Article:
Let Their Words Do the Talking

Verbal cues to detect deception.

Future in the Past: Deception in the Present

Liars use the truth to cover their lies.

"Future in the Past" expresses an idea or action that a person in retrospect thought might happen in the future regardless of the actual outcome. Liars often disguise their lies using "Future in the Past." When liars tell their stories, they transport themselves back in time and then describe what they would have done in the past, not what they actually did. Future in the Past gives the illusion of truth but, in fact, covers a lie.

The following excerpt from a legal deposition demonstrates the use of "Future in the Past."

Investigator: Tell me what you were doing just prior to the accident.

Driver: I was driving north on Main Street. I wanted to go to the supermarket so I had to change lanes. I would’ve looked in my rear view mirror, looked over my shoulder to check my blind spot, turned on my blinker, and changed lanes. The next thing I knew this car hit me.

The driver did not tell the investigator what he did. Using "Future in the Past," the driver told the investigator what he would have done in similar circumstances. The driver gave the investigator the illusion that he looked in his rear view mirror, that he looked over his shoulder to check his blind spot, that he turned on his turn signal, and that he changed lanes. This, in fact, is not what the driver actually did; he only described what he would have done. By using "Future in the Past," the driver was able to make it look like he safely changed lanes and the fault for the accident is with the other driver.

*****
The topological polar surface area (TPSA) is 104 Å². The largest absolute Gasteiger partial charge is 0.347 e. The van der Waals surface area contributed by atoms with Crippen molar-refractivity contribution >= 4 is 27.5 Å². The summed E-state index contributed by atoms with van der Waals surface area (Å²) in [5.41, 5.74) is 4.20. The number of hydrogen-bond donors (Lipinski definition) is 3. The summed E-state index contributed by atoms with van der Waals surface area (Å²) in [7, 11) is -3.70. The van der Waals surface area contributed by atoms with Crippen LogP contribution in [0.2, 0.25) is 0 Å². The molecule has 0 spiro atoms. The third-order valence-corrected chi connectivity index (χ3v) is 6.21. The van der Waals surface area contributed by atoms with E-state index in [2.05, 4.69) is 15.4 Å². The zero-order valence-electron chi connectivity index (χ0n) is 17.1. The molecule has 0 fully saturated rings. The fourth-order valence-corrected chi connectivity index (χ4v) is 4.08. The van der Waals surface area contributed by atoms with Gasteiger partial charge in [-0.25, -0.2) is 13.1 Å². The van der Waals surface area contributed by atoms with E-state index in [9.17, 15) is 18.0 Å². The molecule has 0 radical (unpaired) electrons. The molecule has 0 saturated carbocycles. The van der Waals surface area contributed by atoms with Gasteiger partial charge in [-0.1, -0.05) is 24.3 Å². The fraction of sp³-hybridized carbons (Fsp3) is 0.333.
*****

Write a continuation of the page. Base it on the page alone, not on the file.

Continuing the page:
The driver used the word "did" to transport himself into the past. He used the word "woulda" to describe, from the past perspective what he would have done, meaning that the future action took place in the past. In other words, the driver is speculating what he would have done describing a past event from a point where the action has already been completed. This is where the slight of hand takes place. The investigator did not ask the driver what he would have done. He asked the driver what he actually did. Once an action has been completed, no speculation is required when describing what occurred.  

To counter "Future in the Past," the investigator should first recognize the use of "Future in the Past" and then respond, “I didn’t ask what you would have done. I asked you what you actually did. What did you actually do?”

The unique feature of the "Future in the Past" deception technique is that the driver told the truth. There is no way to dispute that the driver did not contemplate the actions he described. Future in the Past is a sophisticated smoke screen liars use to tell lies. Ironically, this is one of the few instances liars can tell the truth when they are really lying.

John R. "Jack" Schafer, Ph.D., earned his degree in psychology from Fielding Graduate University, Santa Barbara, California and served as a behavioral analyst for the FBI.

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